Tuesday, 24th October – Science Foundation Ireland research centres iCRAG, the SFI Research Centre for Applied Geosciences, and SSPC, the SFI Research Centre for Pharmaceuticals, have announced the winners of the National Crystal Growing Competition 2023.
Congratulations to our first place winner Alex Giraud, Maria Immaculata Community College Cork, 2nd:, Lacey Beresford Green and Ruby Brennan Quinn, Presentation Secondary School Warrenmount Dublin and 3rd place, Shauna Hurley, Maria Immaculata Community College Cork.
Alex Giraud 1st and Shauna Hurley 3rd – Maria Immaculata Community College Cork
Lacey Beresford Green and Ruby Brennan Quinn 2nd – Presentation Secondary School Warrenmount Dublin
The competition was open to all primary and post-primary level students and individuals, challenging them to grow the biggest and highest quality single crystal.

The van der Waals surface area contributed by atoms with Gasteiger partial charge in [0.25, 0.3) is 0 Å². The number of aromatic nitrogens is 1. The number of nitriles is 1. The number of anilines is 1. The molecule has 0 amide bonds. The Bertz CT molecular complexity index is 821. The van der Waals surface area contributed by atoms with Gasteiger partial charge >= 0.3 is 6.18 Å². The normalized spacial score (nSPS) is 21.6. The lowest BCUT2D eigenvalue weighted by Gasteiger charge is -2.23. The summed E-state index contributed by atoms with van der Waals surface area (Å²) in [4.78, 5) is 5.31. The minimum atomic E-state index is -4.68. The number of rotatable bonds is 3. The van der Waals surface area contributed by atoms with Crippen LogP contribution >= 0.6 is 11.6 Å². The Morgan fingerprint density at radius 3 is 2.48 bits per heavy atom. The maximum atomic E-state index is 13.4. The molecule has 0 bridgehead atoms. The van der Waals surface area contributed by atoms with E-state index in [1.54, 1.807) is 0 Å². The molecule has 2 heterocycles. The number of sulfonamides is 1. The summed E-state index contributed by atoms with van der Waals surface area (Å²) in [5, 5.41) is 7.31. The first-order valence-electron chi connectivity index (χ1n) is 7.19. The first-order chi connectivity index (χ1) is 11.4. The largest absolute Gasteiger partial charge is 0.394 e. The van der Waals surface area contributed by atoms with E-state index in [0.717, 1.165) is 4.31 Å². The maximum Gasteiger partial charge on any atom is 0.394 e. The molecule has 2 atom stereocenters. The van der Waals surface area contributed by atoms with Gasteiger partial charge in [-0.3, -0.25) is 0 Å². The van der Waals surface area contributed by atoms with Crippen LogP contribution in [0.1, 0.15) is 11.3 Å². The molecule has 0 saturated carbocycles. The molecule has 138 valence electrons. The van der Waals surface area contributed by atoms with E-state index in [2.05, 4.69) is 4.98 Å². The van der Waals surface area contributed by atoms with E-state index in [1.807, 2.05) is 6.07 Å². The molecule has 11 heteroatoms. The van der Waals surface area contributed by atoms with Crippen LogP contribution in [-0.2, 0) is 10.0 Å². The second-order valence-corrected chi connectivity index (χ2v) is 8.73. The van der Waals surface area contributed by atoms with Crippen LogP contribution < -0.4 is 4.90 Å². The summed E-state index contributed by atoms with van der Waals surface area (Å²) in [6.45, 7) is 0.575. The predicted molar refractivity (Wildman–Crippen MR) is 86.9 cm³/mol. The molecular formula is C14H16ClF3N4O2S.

The National Crystal Growing Competition is an important scientific outreach activity that will challenge participants to grow crystals using ingredients readily available in the home. This is a fun hands-on STEM experience and an exciting competition that aims to introduce students to the exciting, challenging world of growing crystals. So, if you are looking for a fun and educational learning opportunity for students interested in chemistry, this is a great start.
Martin McHugh, Project and Public Engagement Officer for SSPC commented: “It is through education and outreach activities such as this that we will inspire the next generation of scientists and crystallographers. The process is safe and simple, and is designed to encourage students to develop an interest in chemistry. One of the most fun ways to interact with future scientists is through this crystal growing competition.”
Elspeth Sinclair, Education and Public Engagement Officer for iCRAG added: “The competition is open to individuals, in small groups or class groups from both primary and post-primary level. We encourage all students to enter to develop their scientific interest for this exciting challenge and try their hand at growing their own single crystals through this national contest that will be judged by professional chemists. We are looking forward to seeing the results and hope all those involved will understand and discover the science behind this process.”